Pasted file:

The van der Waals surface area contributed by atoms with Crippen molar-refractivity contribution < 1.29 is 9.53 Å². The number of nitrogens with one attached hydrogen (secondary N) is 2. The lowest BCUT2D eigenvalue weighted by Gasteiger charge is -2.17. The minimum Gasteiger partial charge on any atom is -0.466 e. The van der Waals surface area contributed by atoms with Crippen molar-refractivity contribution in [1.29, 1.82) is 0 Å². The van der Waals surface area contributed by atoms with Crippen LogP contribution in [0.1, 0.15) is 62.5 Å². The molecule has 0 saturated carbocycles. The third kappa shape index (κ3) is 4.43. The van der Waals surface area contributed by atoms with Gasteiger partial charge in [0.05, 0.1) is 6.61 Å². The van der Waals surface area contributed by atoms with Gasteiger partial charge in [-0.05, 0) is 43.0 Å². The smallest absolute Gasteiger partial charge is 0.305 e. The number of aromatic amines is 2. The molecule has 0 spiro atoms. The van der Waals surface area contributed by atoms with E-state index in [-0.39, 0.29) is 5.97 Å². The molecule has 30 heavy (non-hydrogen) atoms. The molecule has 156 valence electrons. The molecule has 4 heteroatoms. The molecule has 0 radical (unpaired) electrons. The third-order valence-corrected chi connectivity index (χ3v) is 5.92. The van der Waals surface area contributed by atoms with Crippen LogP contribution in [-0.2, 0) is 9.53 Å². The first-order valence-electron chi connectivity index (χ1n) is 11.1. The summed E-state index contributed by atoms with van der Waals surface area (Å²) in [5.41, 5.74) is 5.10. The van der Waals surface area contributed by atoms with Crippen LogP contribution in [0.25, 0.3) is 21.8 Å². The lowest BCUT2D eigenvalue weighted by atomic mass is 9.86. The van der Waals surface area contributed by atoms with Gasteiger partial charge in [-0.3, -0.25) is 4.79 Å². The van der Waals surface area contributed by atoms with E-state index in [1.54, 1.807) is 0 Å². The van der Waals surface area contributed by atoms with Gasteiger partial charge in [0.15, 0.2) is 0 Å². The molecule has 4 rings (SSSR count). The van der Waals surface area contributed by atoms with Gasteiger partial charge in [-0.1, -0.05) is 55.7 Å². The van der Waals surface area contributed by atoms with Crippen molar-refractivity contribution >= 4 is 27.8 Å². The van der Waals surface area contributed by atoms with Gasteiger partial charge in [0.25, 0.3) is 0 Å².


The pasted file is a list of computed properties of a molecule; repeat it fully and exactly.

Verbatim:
The van der Waals surface area contributed by atoms with Crippen molar-refractivity contribution < 1.29 is 9.53 Å². The number of nitrogens with one attached hydrogen (secondary N) is 2. The lowest BCUT2D eigenvalue weighted by Gasteiger charge is -2.17. The minimum Gasteiger partial charge on any atom is -0.466 e. The van der Waals surface area contributed by atoms with Crippen molar-refractivity contribution in [1.29, 1.82) is 0 Å². The van der Waals surface area contributed by atoms with Crippen LogP contribution in [0.1, 0.15) is 62.5 Å². The molecule has 0 saturated carbocycles. The third kappa shape index (κ3) is 4.43. The van der Waals surface area contributed by atoms with Gasteiger partial charge in [0.05, 0.1) is 6.61 Å². The van der Waals surface area contributed by atoms with Gasteiger partial charge in [-0.05, 0) is 43.0 Å². The smallest absolute Gasteiger partial charge is 0.305 e. The number of aromatic amines is 2. The molecule has 0 spiro atoms. The van der Waals surface area contributed by atoms with E-state index in [-0.39, 0.29) is 5.97 Å². The molecule has 30 heavy (non-hydrogen) atoms. The molecule has 156 valence electrons. The molecule has 4 heteroatoms. The molecule has 0 radical (unpaired) electrons. The third-order valence-corrected chi connectivity index (χ3v) is 5.92. The van der Waals surface area contributed by atoms with Crippen LogP contribution in [-0.2, 0) is 9.53 Å². The first-order valence-electron chi connectivity index (χ1n) is 11.1. The summed E-state index contributed by atoms with van der Waals surface area (Å²) in [5.41, 5.74) is 5.10. The van der Waals surface area contributed by atoms with Crippen LogP contribution in [0.25, 0.3) is 21.8 Å². The lowest BCUT2D eigenvalue weighted by atomic mass is 9.86. The van der Waals surface area contributed by atoms with Gasteiger partial charge in [-0.3, -0.25) is 4.79 Å². The van der Waals surface area contributed by atoms with E-state index in [1.54, 1.807) is 0 Å². The van der Waals surface area contributed by atoms with Gasteiger partial charge in [0.15, 0.2) is 0 Å². The molecule has 4 rings (SSSR count). The van der Waals surface area contributed by atoms with Gasteiger partial charge in [-0.1, -0.05) is 55.7 Å². The van der Waals surface area contributed by atoms with Crippen molar-refractivity contribution >= 4 is 27.8 Å². The van der Waals surface area contributed by atoms with Gasteiger partial charge in [0.25, 0.3) is 0 Å².